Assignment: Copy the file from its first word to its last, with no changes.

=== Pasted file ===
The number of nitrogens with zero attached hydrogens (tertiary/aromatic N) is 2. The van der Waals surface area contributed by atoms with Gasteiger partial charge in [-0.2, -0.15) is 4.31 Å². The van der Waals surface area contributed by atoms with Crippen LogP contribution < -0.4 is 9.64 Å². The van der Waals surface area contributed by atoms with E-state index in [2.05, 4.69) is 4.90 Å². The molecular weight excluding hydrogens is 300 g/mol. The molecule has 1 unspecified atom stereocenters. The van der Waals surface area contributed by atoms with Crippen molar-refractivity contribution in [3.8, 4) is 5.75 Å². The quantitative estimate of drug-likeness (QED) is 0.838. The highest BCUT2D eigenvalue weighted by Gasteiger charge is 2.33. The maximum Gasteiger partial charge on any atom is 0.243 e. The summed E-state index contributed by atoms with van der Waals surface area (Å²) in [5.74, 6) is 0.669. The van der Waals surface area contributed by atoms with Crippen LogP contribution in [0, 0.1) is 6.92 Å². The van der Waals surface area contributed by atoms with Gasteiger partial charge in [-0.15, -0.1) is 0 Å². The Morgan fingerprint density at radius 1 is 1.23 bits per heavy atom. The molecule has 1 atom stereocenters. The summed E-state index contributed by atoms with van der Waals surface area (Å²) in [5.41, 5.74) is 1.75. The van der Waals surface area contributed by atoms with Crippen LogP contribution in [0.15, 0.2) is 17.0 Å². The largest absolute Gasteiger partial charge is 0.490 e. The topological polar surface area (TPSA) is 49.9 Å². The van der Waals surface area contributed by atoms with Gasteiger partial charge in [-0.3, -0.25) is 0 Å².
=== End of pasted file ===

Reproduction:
The number of nitrogens with zero attached hydrogens (tertiary/aromatic N) is 2. The van der Waals surface area contributed by atoms with Gasteiger partial charge in [-0.2, -0.15) is 4.31 Å². The van der Waals surface area contributed by atoms with Crippen LogP contribution < -0.4 is 9.64 Å². The van der Waals surface area contributed by atoms with E-state index in [2.05, 4.69) is 4.90 Å². The molecular weight excluding hydrogens is 300 g/mol. The molecule has 1 unspecified atom stereocenters. The van der Waals surface area contributed by atoms with Crippen molar-refractivity contribution in [3.8, 4) is 5.75 Å². The quantitative estimate of drug-likeness (QED) is 0.838. The highest BCUT2D eigenvalue weighted by Gasteiger charge is 2.33. The maximum Gasteiger partial charge on any atom is 0.243 e. The summed E-state index contributed by atoms with van der Waals surface area (Å²) in [5.74, 6) is 0.669. The van der Waals surface area contributed by atoms with Crippen LogP contribution in [0, 0.1) is 6.92 Å². The van der Waals surface area contributed by atoms with Gasteiger partial charge in [-0.15, -0.1) is 0 Å². The Morgan fingerprint density at radius 1 is 1.23 bits per heavy atom. The molecule has 1 atom stereocenters. The summed E-state index contributed by atoms with van der Waals surface area (Å²) in [5.41, 5.74) is 1.75. The van der Waals surface area contributed by atoms with Crippen LogP contribution in [0.15, 0.2) is 17.0 Å². The largest absolute Gasteiger partial charge is 0.490 e. The topological polar surface area (TPSA) is 49.9 Å². The van der Waals surface area contributed by atoms with Gasteiger partial charge in [-0.3, -0.25) is 0 Å².